In this video from SC18 in Dallas, Yan Fisher and Dan McGuan from Red Hat describe the company’s powerful software solutions for HPC and Ai workloads.

    • RedHat contributes etcd, a distributed key-value store project, to the Cloud Native Computing Foundation at KubeCon + CloudNativeCon
  • Audiocasts/Shows

  • Kernel Space

    • Linux Kernel Developers Discuss Dropping x32 Support

      It was just several years ago that the open-source ecosystem began supporting the x32 ABI, but already kernel developers are talking of potentially deprecating the support and for it to be ultimately removed.

      The Linux x32 ABI as a reminder requires x86_64 processors and is engineered to support the modern x86_64 features but with using 32-bit pointers rather than 64-bit pointers. The x32 ABI allows for making use of the additional registers and other features of x86_64 but with just 32-bit pointers in order to provide faster performance when 64-bit pointers are unnecessary.

    • Linux I/O Schedulers

      The Linux kernel I/O schedulers attempt to balance the need to get the best possible I/O performance while also trying to ensure the I/O requests are “fairly” shared among the I/O consumers. There are several I/O schedulers in Linux, each try to solve the I/O scheduling issues using different mechanisms/heuristics and each has their own set of strengths and weaknesses.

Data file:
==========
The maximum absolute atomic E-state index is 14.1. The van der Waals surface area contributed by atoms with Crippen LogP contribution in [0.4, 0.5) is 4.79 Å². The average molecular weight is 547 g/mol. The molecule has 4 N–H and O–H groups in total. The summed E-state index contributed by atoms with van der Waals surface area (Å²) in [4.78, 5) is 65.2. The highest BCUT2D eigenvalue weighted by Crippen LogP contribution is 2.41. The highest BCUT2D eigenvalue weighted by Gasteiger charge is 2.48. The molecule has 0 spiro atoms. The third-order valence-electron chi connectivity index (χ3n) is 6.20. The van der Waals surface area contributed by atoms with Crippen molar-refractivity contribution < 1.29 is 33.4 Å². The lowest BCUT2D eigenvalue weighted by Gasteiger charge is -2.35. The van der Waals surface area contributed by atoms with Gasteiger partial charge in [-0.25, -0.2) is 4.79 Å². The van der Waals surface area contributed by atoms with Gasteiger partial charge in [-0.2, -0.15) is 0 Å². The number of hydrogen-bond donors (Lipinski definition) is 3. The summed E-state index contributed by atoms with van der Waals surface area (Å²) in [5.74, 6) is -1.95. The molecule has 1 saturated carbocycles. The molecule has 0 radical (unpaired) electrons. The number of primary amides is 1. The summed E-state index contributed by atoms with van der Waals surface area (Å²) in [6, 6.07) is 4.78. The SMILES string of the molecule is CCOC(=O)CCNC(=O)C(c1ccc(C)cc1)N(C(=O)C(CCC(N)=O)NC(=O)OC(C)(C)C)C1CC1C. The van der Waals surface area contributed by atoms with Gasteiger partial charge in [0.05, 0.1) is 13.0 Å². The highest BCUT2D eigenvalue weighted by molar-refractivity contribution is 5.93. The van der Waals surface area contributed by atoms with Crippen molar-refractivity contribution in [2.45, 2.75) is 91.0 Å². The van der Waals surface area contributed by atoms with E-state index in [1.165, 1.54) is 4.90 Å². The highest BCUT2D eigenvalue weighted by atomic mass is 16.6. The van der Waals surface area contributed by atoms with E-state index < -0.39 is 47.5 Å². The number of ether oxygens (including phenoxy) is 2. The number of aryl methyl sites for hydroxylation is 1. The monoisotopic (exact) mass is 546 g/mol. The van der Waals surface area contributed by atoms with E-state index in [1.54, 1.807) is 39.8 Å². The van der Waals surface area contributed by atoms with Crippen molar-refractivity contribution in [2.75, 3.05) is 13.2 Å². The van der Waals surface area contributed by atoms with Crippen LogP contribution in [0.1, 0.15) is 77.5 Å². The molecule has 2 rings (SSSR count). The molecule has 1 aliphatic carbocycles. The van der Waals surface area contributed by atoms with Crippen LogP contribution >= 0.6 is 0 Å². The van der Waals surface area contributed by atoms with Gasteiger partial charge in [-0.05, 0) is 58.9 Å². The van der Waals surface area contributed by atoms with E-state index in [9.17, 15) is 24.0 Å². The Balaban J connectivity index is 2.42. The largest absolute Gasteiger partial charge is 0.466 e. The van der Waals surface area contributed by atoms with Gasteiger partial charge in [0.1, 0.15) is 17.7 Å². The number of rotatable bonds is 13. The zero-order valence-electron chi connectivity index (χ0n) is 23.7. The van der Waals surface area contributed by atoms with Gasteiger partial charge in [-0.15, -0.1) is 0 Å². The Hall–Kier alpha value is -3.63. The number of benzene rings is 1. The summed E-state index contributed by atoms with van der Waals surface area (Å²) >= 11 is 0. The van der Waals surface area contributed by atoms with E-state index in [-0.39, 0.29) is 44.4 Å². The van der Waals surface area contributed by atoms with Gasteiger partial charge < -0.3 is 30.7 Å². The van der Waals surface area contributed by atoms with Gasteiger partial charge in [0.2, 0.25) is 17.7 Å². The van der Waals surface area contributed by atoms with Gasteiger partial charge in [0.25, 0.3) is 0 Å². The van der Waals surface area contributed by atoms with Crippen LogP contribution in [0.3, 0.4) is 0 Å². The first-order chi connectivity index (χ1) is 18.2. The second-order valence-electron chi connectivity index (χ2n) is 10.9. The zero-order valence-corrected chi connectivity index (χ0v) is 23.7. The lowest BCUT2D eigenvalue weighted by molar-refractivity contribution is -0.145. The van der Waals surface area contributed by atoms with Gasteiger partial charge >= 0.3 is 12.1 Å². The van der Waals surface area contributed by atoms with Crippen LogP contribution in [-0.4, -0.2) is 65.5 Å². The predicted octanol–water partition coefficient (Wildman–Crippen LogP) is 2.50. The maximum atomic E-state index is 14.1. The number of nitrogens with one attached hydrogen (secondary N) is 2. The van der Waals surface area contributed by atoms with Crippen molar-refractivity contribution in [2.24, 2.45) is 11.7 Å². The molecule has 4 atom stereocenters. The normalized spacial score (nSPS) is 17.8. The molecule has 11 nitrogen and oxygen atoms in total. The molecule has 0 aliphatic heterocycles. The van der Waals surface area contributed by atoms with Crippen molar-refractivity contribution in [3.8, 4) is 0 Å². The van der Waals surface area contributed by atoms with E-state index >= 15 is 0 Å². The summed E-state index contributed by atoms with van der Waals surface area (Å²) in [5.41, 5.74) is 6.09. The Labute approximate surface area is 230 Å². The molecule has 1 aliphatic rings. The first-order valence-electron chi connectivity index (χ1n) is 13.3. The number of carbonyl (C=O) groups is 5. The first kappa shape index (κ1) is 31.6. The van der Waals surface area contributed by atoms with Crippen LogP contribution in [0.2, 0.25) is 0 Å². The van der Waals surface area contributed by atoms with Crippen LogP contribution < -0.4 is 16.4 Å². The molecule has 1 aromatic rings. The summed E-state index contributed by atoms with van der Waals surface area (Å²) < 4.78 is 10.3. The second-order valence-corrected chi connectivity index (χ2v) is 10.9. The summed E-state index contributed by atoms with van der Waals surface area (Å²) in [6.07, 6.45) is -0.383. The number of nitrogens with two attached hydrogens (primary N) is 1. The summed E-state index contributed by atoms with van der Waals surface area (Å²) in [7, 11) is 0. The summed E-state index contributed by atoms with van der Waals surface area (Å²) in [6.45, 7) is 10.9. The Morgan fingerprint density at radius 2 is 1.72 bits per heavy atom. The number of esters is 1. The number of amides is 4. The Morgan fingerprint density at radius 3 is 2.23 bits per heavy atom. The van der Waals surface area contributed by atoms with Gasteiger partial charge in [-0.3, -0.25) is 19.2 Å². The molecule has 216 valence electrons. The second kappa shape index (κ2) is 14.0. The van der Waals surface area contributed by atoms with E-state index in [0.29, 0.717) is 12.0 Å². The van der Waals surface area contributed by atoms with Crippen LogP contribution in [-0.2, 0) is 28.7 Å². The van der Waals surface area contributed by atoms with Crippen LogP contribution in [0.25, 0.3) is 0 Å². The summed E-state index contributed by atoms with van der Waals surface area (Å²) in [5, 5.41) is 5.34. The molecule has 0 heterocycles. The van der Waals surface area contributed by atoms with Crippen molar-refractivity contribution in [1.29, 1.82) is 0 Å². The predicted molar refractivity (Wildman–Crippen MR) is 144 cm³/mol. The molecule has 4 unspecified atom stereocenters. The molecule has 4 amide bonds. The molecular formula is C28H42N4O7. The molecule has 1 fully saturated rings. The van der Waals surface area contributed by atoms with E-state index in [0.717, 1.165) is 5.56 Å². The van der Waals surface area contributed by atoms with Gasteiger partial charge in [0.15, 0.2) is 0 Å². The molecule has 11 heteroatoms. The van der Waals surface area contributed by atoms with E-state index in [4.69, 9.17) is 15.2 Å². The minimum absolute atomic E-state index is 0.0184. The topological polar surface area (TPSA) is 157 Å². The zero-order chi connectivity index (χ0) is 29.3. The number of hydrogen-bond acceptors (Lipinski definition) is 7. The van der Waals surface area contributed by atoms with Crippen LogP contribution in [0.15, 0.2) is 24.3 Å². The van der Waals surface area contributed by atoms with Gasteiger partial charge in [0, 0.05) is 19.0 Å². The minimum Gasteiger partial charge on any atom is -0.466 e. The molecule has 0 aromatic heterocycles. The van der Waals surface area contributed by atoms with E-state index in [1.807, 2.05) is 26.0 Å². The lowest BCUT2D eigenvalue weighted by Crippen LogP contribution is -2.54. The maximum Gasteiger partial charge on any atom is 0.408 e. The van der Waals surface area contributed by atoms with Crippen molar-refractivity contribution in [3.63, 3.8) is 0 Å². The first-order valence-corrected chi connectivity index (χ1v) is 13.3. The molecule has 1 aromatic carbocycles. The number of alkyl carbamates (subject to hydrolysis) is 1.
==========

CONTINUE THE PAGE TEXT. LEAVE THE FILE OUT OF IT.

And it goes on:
For traditional spinning media it makes sense to try and order I/O operations so that they are close together to reduce read/write head movement and hence decrease latency. However, this reordering means that some I/O requests may get delayed, and the usual solution is to schedule these delayed requests after a specific time. Faster non-volatile memory devices can generally handle random I/O requests very easily and hence do not require reordering.

    • Btrfs Restoring Support For Swap Files With Linux 4.21

      The Btrfs file-system hasn’t supported Swap files on it in early a decade, but that support will be restored again with the upcoming Linux 4.21 kernel.

      Btrfs hasn’t supported Swap files on it since 2009 thus making swap partitions necessary unless having a mix of file-systems on your box (or not caring about any swap capabilities), but now with Linux 4.21 that support will be restored for allowing swap files to be reside on Btrfs.

    • Intel’s IWD Linux Wireless Daemon 0.13 Adds Opportunistic Wireless Encryption

      Intel’s promising IWD open-source wireless daemon continues picking up additional functionality in its trek towards potentially replacing wpa_supplicant. Out this week is IWD 0.13.

      With the IWD 0.13 release there are fixes as well as support for Opportunistic Wireless Encryption and support for the common EAP-TLS framework.